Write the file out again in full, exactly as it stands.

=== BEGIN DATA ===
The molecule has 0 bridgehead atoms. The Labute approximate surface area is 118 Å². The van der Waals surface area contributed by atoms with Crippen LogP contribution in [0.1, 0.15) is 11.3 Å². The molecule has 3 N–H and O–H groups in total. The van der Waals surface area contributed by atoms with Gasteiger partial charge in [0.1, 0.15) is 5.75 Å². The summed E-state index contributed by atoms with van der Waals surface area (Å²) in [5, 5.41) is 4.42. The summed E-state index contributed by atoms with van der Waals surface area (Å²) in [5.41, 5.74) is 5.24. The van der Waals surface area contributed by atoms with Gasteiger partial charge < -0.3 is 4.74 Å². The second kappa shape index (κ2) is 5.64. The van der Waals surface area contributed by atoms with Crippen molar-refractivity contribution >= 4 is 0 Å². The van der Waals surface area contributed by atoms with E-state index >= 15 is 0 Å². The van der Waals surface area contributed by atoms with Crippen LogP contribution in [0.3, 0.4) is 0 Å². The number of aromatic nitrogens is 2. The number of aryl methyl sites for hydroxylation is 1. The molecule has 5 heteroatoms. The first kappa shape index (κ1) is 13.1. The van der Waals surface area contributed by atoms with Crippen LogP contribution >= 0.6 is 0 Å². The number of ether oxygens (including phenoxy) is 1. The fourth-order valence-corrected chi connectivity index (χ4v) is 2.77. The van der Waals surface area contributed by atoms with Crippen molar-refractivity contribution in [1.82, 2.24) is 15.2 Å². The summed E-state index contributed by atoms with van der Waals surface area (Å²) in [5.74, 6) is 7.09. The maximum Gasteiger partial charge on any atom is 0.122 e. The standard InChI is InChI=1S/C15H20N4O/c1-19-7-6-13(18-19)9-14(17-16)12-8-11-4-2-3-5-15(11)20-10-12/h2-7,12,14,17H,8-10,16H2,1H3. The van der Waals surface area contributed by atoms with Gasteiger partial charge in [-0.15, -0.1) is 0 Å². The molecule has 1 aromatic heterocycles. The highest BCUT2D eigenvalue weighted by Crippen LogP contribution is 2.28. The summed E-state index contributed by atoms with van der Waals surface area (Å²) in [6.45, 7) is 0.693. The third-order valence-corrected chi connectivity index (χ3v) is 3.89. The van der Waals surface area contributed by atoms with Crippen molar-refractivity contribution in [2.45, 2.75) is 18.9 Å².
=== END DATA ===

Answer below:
The molecule has 0 bridgehead atoms. The Labute approximate surface area is 118 Å². The van der Waals surface area contributed by atoms with Crippen LogP contribution in [0.1, 0.15) is 11.3 Å². The molecule has 3 N–H and O–H groups in total. The van der Waals surface area contributed by atoms with Gasteiger partial charge in [0.1, 0.15) is 5.75 Å². The summed E-state index contributed by atoms with van der Waals surface area (Å²) in [5, 5.41) is 4.42. The summed E-state index contributed by atoms with van der Waals surface area (Å²) in [5.41, 5.74) is 5.24. The van der Waals surface area contributed by atoms with Gasteiger partial charge < -0.3 is 4.74 Å². The second kappa shape index (κ2) is 5.64. The van der Waals surface area contributed by atoms with Crippen molar-refractivity contribution >= 4 is 0 Å². The van der Waals surface area contributed by atoms with E-state index >= 15 is 0 Å². The van der Waals surface area contributed by atoms with Crippen LogP contribution in [0.3, 0.4) is 0 Å². The number of aromatic nitrogens is 2. The number of aryl methyl sites for hydroxylation is 1. The molecule has 5 heteroatoms. The first kappa shape index (κ1) is 13.1. The van der Waals surface area contributed by atoms with Crippen LogP contribution >= 0.6 is 0 Å². The number of ether oxygens (including phenoxy) is 1. The fourth-order valence-corrected chi connectivity index (χ4v) is 2.77. The van der Waals surface area contributed by atoms with Crippen molar-refractivity contribution in [1.82, 2.24) is 15.2 Å². The summed E-state index contributed by atoms with van der Waals surface area (Å²) in [5.74, 6) is 7.09. The maximum Gasteiger partial charge on any atom is 0.122 e. The standard InChI is InChI=1S/C15H20N4O/c1-19-7-6-13(18-19)9-14(17-16)12-8-11-4-2-3-5-15(11)20-10-12/h2-7,12,14,17H,8-10,16H2,1H3. The van der Waals surface area contributed by atoms with Gasteiger partial charge in [-0.15, -0.1) is 0 Å². The molecule has 1 aromatic heterocycles. The highest BCUT2D eigenvalue weighted by Crippen LogP contribution is 2.28. The summed E-state index contributed by atoms with van der Waals surface area (Å²) in [6.45, 7) is 0.693. The third-order valence-corrected chi connectivity index (χ3v) is 3.89. The van der Waals surface area contributed by atoms with Crippen molar-refractivity contribution in [2.45, 2.75) is 18.9 Å².